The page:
|1874 – The telephone is born in Canada
Alexander Graham Bell invents the telephone in Brantford, Ontario, only 103 kilometers (64 miles) from Nortel Networks present world headquarters. Patent rights go to the National Bell Telephone Company (U.S.) and Bell Telephone Company of Canada.
|1882 – Bell Telephone Company of Canada branches into manufacturing
Faced with the death of the one man who supplied all its telephone units, and the prospect of losing Canadian patent rights if it didn’t manufacture domestically, Bell Telephone Company of Canada launches its own manufacturing division in Montreal. The Mechanical Department opens with two employees and grows to 13 employees by year end.
|1886 – The first switchboard
The Mechanical Department manufactures its first telephone switchboard — the 50-line Standard Magneto Switchboard.
|1890 – Expansion to meet Bell Canada contracts
Ground is broken for a new factory to house the Mechanical Department’s 200 employees, who by now are fabricating nearly all the equipment used by Bell in Canada.
|1895 – Defining the organization around customer needs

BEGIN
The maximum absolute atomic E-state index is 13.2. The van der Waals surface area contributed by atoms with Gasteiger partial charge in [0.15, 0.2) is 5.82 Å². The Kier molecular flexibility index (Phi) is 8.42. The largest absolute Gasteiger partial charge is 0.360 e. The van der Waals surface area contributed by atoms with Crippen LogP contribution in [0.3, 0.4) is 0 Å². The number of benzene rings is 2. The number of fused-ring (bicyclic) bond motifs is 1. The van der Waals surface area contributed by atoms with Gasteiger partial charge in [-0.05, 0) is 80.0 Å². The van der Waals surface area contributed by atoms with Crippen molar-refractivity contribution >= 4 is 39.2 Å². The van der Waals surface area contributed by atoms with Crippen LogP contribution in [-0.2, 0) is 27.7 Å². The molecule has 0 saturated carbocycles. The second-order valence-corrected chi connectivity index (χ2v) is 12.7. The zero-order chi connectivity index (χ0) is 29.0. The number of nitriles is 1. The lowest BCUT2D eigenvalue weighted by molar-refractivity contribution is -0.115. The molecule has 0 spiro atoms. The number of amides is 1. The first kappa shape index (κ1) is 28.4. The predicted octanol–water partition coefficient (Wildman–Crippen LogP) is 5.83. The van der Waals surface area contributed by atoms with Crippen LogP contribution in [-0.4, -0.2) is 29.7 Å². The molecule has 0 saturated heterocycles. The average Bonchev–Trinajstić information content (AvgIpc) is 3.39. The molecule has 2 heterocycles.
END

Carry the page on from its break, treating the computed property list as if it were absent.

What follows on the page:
Canada evolves from a cluster of insignificant British colonies into a country, with a transcontinental railway and the beginnings of a national phone system. To take advantage of opportunities to sell to other operating companies, and to sell non-telephone apparatus, the Northern Electric and Manufacturing Company Limited is incorporated.
|1895 – Identifying and meeting a critical requirement
Fire can still ravage a city block in the time it takes horse-drawn fire engines to respond. Early warning is critical. The Northern Electric Manufacturing Company develops The No 3. Signal Box, one of the first fire-alarm boxes.
|1899 – Growth by targeted acquisition
Bell Telephone of Canada purchases a wire and cable manufacturing company, which will eventually be merged with the telephone equipment manufacturing subsidiary.